Allay Consulting’s October Newsletter: Preventive vs. Reactive Approach to Compliance
We have all heard the English-language proverb, “An apple a day keeps the doctor away”. Although straight forward, my compliance brain takes me to asking further questions – which apples are the most nutritious, how were the apples grown, where were the apples grown, on an on. Basically, without asking too many questions, the proverb is expressing that eating healthy now will lower your risk of health issues and a future doctor’s visit. What you do now will contribute to your future (preventive) vs. addressing the issue now (reactionary). This simple saying is applicable to many aspects of life: healthcare, car maintenance, relationships, and even more so applicable to compliance.
In this installment of Allay’s compliance newsletter, we showcase the difference between proactive and reactive approaches to compliance!
Preventive Approach to Compliance
Predicting a future failure and creating systems to avoid failure from occurring is a preventive approach. In the “an apple a day keeps the doctor away” proverb, the apple is the form of prevention. Apples are nutritious, full of fiber and antioxidants. Eating healthy foods are beneficial to one’s health; even though food is one aspect of preventive health, food is still a foundation of overall health. As with health, compliance is multifaceted yet focusing on prevention is primary when protecting the company. There are many aspects of the cGMP & GACP quality management programs that focus on preventive compliance:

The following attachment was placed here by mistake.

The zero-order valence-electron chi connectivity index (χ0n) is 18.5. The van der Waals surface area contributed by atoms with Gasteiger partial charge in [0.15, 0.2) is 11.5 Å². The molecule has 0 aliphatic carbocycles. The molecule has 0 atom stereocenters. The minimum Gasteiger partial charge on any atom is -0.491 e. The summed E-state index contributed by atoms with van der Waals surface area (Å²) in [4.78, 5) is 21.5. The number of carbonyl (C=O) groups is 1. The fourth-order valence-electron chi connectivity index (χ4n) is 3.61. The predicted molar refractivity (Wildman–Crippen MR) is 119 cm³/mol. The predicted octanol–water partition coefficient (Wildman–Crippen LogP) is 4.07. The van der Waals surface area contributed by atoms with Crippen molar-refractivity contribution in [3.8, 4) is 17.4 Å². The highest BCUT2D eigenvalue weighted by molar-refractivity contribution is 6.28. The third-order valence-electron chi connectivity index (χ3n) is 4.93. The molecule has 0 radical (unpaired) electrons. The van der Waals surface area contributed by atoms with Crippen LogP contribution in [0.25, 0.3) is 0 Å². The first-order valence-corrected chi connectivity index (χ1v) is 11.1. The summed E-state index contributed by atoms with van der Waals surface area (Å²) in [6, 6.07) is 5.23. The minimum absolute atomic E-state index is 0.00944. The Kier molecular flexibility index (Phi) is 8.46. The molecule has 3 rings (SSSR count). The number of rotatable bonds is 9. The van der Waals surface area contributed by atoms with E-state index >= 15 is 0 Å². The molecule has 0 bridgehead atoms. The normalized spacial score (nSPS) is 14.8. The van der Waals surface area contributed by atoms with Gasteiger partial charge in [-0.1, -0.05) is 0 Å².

- Approved Supplier Program. Suppliers of all ingredients, equipment, and product touching surfaces are to be approved prior to purchasing and being brought into the facility. This is a first line of defense when allowing products into the facility.
- Preventive Maintenance Program. A schedule is determined to outline the frequency of maintenance for each piece of equipment used at the facility. Rather than waiting for equipment to break down, the preventive maintenance helps reduce disruptions in operation.
- Food Defense Program. The Food Defense Program describes the steps taken to protect food, products, and the production process from intentional contamination or adulteration such as from acts of terrorism, disgruntled employees, consumers, competitors, or from economically motivated acts.
- Foreign Supplier Verification Program. The Foreign Supplier Verification Program was established through the Food Safety Modernization Act (FSMA) which requires importers to ensure that each imported food & supplement ingredient (human & animal) into the United States meets appropriate US food safety standards to ensure that the supplier’s food is not adulterated and is not misbranded.
Reactive Approach to Compliance
A reactive approach focuses on fixing the issue once it already has occurred. Although not ideal, reactive approach to compliance is still needed. The preventive programs are layers of protection for companies, but all companies need to plan for the unexpected interruptions in operation. Here are a handful of quality management programs that address reactive approach to compliance:
- Recall Plan. The Recall Plan clearly states what to do when a product is needing to be recalled off the shelves, how to notify impacted customers, what to do at the manufacturing/distributing warehouse, etc. Other cGMP programs cover the prevention of product recalls.
- Customer Complaints. Various preventive programs help reduce customer complaints; however, all companies should expect complaints. Addressing complaints (founded and unfounded!) are a must. This reactionary approach helps determine how your quality management program can be better.
- Emergency Action Plans (EAP). The EAP is to assist and organize employer and employee actions during a workplace emergency in efforts to save human lives, structural damage, and product damage.
Both Approaches are Needed